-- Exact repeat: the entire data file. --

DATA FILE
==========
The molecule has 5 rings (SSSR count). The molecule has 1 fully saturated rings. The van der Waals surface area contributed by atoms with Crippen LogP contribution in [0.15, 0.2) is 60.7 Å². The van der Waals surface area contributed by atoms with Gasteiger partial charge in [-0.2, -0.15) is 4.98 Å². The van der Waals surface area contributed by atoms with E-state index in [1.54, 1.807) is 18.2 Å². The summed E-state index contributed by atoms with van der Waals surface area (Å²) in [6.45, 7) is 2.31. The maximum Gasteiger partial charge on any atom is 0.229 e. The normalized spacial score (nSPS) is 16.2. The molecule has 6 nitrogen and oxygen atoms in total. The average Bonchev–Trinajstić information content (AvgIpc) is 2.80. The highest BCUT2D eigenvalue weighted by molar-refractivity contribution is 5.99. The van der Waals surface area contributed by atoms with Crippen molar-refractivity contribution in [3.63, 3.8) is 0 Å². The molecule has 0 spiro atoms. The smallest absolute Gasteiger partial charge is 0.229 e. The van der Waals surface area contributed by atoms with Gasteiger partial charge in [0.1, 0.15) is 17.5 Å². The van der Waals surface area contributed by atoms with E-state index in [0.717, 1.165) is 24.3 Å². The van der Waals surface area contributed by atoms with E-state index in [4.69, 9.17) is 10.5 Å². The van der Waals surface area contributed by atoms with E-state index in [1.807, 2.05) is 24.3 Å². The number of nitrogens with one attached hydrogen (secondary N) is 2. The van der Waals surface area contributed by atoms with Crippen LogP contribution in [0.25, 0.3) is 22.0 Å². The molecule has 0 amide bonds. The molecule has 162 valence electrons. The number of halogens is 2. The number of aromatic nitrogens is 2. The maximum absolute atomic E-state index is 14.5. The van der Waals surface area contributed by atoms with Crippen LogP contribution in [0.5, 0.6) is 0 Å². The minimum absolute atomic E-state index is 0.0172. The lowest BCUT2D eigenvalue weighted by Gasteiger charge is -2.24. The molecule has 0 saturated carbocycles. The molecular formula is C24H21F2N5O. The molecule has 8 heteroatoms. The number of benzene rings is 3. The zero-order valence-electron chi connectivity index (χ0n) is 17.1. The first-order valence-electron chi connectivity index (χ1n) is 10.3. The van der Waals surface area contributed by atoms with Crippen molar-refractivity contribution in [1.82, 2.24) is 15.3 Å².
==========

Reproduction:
The molecule has 5 rings (SSSR count). The molecule has 1 fully saturated rings. The van der Waals surface area contributed by atoms with Crippen LogP contribution in [0.15, 0.2) is 60.7 Å². The van der Waals surface area contributed by atoms with Gasteiger partial charge in [-0.2, -0.15) is 4.98 Å². The van der Waals surface area contributed by atoms with E-state index in [1.54, 1.807) is 18.2 Å². The summed E-state index contributed by atoms with van der Waals surface area (Å²) in [6.45, 7) is 2.31. The maximum Gasteiger partial charge on any atom is 0.229 e. The normalized spacial score (nSPS) is 16.2. The molecule has 6 nitrogen and oxygen atoms in total. The average Bonchev–Trinajstić information content (AvgIpc) is 2.80. The highest BCUT2D eigenvalue weighted by molar-refractivity contribution is 5.99. The van der Waals surface area contributed by atoms with Crippen molar-refractivity contribution in [3.63, 3.8) is 0 Å². The molecule has 0 spiro atoms. The smallest absolute Gasteiger partial charge is 0.229 e. The van der Waals surface area contributed by atoms with Gasteiger partial charge in [0.1, 0.15) is 17.5 Å². The van der Waals surface area contributed by atoms with E-state index in [0.717, 1.165) is 24.3 Å². The van der Waals surface area contributed by atoms with E-state index in [4.69, 9.17) is 10.5 Å². The van der Waals surface area contributed by atoms with E-state index in [1.807, 2.05) is 24.3 Å². The number of nitrogens with one attached hydrogen (secondary N) is 2. The van der Waals surface area contributed by atoms with Crippen LogP contribution in [0.25, 0.3) is 22.0 Å². The molecule has 0 amide bonds. The molecule has 162 valence electrons. The number of halogens is 2. The number of aromatic nitrogens is 2. The maximum absolute atomic E-state index is 14.5. The van der Waals surface area contributed by atoms with Crippen LogP contribution in [0.5, 0.6) is 0 Å². The minimum absolute atomic E-state index is 0.0172. The lowest BCUT2D eigenvalue weighted by Gasteiger charge is -2.24. The molecule has 0 saturated carbocycles. The molecular formula is C24H21F2N5O. The molecule has 8 heteroatoms. The number of benzene rings is 3. The zero-order valence-electron chi connectivity index (χ0n) is 17.1. The first-order valence-electron chi connectivity index (χ1n) is 10.3. The van der Waals surface area contributed by atoms with Crippen molar-refractivity contribution in [1.82, 2.24) is 15.3 Å².